Becoming an Investor

"Junk" Bonds Are Anything But

These bonds flourish way more than they falter and offer current yields of 4%.

There are two familiar labels for corporate debt with Standard & Poor's credit ratings weaker than triple-B: high-yield bonds and junk bonds. I submit both are obsolete, or at least misleading.

That is not to accuse Wall Street of doublespeak. Once upon a time, much of this debt was indeed speculative and illiquid. But my experience, and yours if you have invested in the category since the 2008 fiscal crisis, is that these bonds flourish way more than they falter.

That’s the story again in 2021: Below-BBB ratings upgrades outnumber downgrades this year by eight to one, including some promotions to investment grade. The unfortunate side effect of this "rising stars" theme is that current yields (what you get on new money) have dwindled. But with $18 trillion of bonds worldwide priced to pay less than zero, and Goldman Sachs advertising its 0.5% Marcus online savings account as "high yield," 4% is high enough.

I remain a fervent fan. You should too.

Rewarding Track Record

S&P's high-yield index has a compound annualized total return of 6.8% for the past 10 years (through Aug. 31) and a one-year return of 9.8%, compared with 5.0% and 2.8% for S&P's index of investment-grade bonds backed by companies in the S&P 500.

Yes, you are supposed to get extra return for taking on more risk of defaults and downgrades – and you truly do. Your target should be about 4% income with more capital gains than losses over any reasonable holding period, which allows for the occasional sell-off.

I am a booster of active bond-fund management and not of indexing. Fidelity Capital & Income (FAGIX), a longtime Kiplinger favorite, has a one-year return (through Sept. 10) of 21% and 8.5% annualized for 10 years.

If you think that Capital & Income's small sleeve of stocks distorts this comparison, I'll note that pure below-BBB bond-fund offerings from American Century, Hotchkis & Wiley, Manning & Napier, Northern Trust, Payden & Rygel, PGIM and USAA have made plenty of hay this year, and they've succeeded for a long time with portfolios centered largely on bonds rated B and BB with yields to maturity today between 3.5% and 5.5%.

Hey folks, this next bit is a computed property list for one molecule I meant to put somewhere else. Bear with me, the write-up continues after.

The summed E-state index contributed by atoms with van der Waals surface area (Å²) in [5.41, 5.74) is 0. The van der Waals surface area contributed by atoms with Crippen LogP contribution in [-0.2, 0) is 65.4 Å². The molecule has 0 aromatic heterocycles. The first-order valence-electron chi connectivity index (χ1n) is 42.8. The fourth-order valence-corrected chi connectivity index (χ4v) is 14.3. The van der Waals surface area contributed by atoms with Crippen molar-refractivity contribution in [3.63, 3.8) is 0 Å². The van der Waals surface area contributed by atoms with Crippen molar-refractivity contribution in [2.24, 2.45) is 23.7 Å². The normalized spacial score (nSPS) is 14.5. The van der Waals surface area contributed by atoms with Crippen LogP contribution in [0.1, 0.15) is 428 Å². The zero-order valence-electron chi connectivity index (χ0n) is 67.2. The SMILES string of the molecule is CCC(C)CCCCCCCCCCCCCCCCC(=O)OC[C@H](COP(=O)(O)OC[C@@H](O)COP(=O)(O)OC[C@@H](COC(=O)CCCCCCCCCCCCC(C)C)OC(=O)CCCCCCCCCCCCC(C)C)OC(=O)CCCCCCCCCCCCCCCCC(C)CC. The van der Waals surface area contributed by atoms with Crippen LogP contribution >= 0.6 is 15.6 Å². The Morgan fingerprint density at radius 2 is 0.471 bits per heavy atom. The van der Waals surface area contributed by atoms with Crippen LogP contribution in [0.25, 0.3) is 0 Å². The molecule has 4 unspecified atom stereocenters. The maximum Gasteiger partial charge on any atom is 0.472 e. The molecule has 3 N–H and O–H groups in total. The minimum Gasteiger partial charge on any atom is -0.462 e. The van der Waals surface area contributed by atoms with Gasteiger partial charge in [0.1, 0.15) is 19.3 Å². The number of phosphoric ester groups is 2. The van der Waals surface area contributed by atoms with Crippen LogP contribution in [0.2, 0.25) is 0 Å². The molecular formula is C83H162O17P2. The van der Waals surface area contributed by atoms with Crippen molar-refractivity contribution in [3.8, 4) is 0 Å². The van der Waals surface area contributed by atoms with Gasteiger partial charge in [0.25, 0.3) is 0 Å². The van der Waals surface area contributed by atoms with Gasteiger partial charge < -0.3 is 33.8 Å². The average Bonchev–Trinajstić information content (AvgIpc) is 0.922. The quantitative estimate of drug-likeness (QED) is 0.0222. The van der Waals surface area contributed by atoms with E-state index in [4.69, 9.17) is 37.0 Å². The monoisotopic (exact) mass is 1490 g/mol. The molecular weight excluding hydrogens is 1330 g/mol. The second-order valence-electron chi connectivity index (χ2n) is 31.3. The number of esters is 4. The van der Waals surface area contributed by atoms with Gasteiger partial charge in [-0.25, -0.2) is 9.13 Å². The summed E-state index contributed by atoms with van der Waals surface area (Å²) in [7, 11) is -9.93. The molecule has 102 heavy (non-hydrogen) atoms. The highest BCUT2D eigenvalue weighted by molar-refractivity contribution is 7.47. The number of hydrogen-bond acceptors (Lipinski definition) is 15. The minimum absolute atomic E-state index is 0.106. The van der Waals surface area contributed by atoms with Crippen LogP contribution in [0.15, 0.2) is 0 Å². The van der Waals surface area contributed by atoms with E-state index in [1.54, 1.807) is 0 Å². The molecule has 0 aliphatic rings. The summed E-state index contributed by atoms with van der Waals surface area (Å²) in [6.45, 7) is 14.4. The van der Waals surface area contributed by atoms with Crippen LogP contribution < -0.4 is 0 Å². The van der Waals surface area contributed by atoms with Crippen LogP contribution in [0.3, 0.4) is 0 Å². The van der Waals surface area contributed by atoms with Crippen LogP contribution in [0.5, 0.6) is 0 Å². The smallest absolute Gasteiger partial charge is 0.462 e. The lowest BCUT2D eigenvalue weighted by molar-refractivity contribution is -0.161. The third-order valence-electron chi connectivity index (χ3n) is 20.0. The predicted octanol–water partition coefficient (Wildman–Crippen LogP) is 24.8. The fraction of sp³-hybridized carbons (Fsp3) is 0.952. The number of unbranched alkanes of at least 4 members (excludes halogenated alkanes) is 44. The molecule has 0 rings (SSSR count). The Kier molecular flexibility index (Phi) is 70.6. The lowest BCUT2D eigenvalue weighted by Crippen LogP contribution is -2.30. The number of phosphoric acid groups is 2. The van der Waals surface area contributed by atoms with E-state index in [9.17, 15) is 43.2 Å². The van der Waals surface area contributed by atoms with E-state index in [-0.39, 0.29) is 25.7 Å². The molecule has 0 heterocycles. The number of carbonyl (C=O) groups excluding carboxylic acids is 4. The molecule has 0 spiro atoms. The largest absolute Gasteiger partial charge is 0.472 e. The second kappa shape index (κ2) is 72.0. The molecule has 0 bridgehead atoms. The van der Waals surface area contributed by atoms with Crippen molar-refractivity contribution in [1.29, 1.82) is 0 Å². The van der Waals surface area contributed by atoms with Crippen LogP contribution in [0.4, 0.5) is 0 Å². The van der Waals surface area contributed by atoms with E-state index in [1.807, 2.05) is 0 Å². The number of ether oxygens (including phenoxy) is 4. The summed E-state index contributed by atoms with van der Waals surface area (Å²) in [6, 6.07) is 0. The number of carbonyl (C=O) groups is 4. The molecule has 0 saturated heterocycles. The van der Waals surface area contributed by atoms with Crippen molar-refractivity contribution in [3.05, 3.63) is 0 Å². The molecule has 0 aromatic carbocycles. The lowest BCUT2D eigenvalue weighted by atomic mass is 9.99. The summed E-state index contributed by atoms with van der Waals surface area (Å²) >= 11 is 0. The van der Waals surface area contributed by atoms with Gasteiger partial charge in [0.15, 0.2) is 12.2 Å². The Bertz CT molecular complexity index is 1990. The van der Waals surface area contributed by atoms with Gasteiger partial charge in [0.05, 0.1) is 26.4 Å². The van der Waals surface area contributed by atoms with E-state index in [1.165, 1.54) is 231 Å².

Among closed-end funds, there's the amazing New America High Income (HYB), which is the T. Rowe Price High Yield fund in disguise. It has the same managers as T. Rowe's open-end flagship high-yield fund but a better long-term record, helped by the combination of mild leverage and frequent oppor­tunities to buy shares well below net asset value. HYB has a one-year return of 23% on its share price and a fine 12% if you measure by net asset value. In 2016 and 2019, its shareholders earned more than 30%.

My research and recent conversations have me convinced this bounty is not over. "We are embarking on a huge upgrade cycle and at a record pace," PGIM bond strategist Michael Collins said in a recent webinar.

Barings chief market analyst and global strategist Christopher Smart told me that wealthy international clients remain hungry for high-yield U.S. assets, including corporate bonds, private lending pools, real estate financings and high-rate bank loans. When your hometown yields are negative, there is ample scope to absorb any wobbly trading spells in the high-yield market.

And the news trajectory is pointing up. There's serious talk that Ford Motor (F) will win back the investment-grade rating it lost in March 2020, when the world was ostensibly ending. To stay liquid, Ford issued bonds with coupons of 8.5% to 9.625%. Its 10-year 9.625% bonds due in 2030, still rated BB+, have soared in value by 40% and are still priced to yield nearly 4% to maturity. If the upgrade comes through, funds that pounced on this paper last year will earn another windfall.

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